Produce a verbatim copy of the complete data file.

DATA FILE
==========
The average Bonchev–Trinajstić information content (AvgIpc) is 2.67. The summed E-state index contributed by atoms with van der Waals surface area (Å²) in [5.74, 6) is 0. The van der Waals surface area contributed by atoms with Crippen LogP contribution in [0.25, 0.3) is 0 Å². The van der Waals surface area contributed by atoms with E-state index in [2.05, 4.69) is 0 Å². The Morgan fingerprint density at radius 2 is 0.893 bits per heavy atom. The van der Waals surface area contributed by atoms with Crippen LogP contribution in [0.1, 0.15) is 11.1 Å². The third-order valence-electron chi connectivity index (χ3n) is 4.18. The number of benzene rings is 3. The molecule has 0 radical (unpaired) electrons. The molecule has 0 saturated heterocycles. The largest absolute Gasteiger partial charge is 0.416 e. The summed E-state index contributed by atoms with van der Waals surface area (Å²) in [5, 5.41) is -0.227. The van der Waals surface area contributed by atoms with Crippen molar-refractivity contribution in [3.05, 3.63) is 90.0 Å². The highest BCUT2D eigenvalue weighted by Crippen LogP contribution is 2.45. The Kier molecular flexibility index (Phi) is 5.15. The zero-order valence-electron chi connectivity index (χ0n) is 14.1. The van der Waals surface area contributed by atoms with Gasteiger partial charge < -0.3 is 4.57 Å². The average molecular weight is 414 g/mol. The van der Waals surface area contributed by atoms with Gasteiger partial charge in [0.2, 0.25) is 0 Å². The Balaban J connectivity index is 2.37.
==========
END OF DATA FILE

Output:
The average Bonchev–Trinajstić information content (AvgIpc) is 2.67. The summed E-state index contributed by atoms with van der Waals surface area (Å²) in [5.74, 6) is 0. The van der Waals surface area contributed by atoms with Crippen LogP contribution in [0.25, 0.3) is 0 Å². The van der Waals surface area contributed by atoms with E-state index in [2.05, 4.69) is 0 Å². The Morgan fingerprint density at radius 2 is 0.893 bits per heavy atom. The van der Waals surface area contributed by atoms with Crippen LogP contribution in [0.1, 0.15) is 11.1 Å². The third-order valence-electron chi connectivity index (χ3n) is 4.18. The number of benzene rings is 3. The molecule has 0 radical (unpaired) electrons. The molecule has 0 saturated heterocycles. The largest absolute Gasteiger partial charge is 0.416 e. The summed E-state index contributed by atoms with van der Waals surface area (Å²) in [5, 5.41) is -0.227. The van der Waals surface area contributed by atoms with Crippen molar-refractivity contribution in [3.05, 3.63) is 90.0 Å². The highest BCUT2D eigenvalue weighted by Crippen LogP contribution is 2.45. The Kier molecular flexibility index (Phi) is 5.15. The zero-order valence-electron chi connectivity index (χ0n) is 14.1. The van der Waals surface area contributed by atoms with Gasteiger partial charge < -0.3 is 4.57 Å². The average molecular weight is 414 g/mol. The van der Waals surface area contributed by atoms with Gasteiger partial charge in [0.2, 0.25) is 0 Å². The Balaban J connectivity index is 2.37.